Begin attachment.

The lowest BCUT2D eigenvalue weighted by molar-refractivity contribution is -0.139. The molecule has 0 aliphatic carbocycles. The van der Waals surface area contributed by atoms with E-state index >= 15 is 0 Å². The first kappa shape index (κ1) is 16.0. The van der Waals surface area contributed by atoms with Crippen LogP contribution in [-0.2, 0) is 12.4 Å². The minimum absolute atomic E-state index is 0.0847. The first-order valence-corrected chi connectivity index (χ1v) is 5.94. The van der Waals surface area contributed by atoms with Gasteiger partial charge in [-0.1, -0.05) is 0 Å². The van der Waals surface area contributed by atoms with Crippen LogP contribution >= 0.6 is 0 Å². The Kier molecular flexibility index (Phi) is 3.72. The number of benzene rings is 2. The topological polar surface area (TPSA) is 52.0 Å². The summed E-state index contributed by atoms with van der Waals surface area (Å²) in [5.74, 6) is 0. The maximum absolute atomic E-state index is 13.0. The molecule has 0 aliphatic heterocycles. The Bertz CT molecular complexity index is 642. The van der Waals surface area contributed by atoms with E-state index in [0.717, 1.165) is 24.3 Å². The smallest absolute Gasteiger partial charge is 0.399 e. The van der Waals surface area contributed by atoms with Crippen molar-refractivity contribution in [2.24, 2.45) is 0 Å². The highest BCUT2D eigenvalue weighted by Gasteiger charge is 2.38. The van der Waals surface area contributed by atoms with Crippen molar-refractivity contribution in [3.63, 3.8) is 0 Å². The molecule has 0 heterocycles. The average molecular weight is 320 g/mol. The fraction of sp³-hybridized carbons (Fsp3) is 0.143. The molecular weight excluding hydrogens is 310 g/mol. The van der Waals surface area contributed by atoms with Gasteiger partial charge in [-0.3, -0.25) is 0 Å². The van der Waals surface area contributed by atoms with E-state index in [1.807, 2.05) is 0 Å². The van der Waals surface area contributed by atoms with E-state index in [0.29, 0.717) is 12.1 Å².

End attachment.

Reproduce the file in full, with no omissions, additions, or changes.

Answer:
The lowest BCUT2D eigenvalue weighted by molar-refractivity contribution is -0.139. The molecule has 0 aliphatic carbocycles. The van der Waals surface area contributed by atoms with E-state index >= 15 is 0 Å². The first kappa shape index (κ1) is 16.0. The van der Waals surface area contributed by atoms with Crippen LogP contribution in [-0.2, 0) is 12.4 Å². The minimum absolute atomic E-state index is 0.0847. The first-order valence-corrected chi connectivity index (χ1v) is 5.94. The van der Waals surface area contributed by atoms with Gasteiger partial charge in [-0.1, -0.05) is 0 Å². The van der Waals surface area contributed by atoms with Crippen LogP contribution >= 0.6 is 0 Å². The Kier molecular flexibility index (Phi) is 3.72. The number of benzene rings is 2. The topological polar surface area (TPSA) is 52.0 Å². The summed E-state index contributed by atoms with van der Waals surface area (Å²) in [5.74, 6) is 0. The maximum absolute atomic E-state index is 13.0. The molecule has 0 aliphatic heterocycles. The Bertz CT molecular complexity index is 642. The van der Waals surface area contributed by atoms with E-state index in [0.717, 1.165) is 24.3 Å². The smallest absolute Gasteiger partial charge is 0.399 e. The van der Waals surface area contributed by atoms with Crippen molar-refractivity contribution in [2.24, 2.45) is 0 Å². The highest BCUT2D eigenvalue weighted by Gasteiger charge is 2.38. The van der Waals surface area contributed by atoms with Crippen molar-refractivity contribution in [3.63, 3.8) is 0 Å². The molecule has 0 heterocycles. The average molecular weight is 320 g/mol. The fraction of sp³-hybridized carbons (Fsp3) is 0.143. The molecular weight excluding hydrogens is 310 g/mol. The van der Waals surface area contributed by atoms with Gasteiger partial charge in [-0.3, -0.25) is 0 Å². The van der Waals surface area contributed by atoms with E-state index in [1.807, 2.05) is 0 Å². The van der Waals surface area contributed by atoms with E-state index in [0.29, 0.717) is 12.1 Å².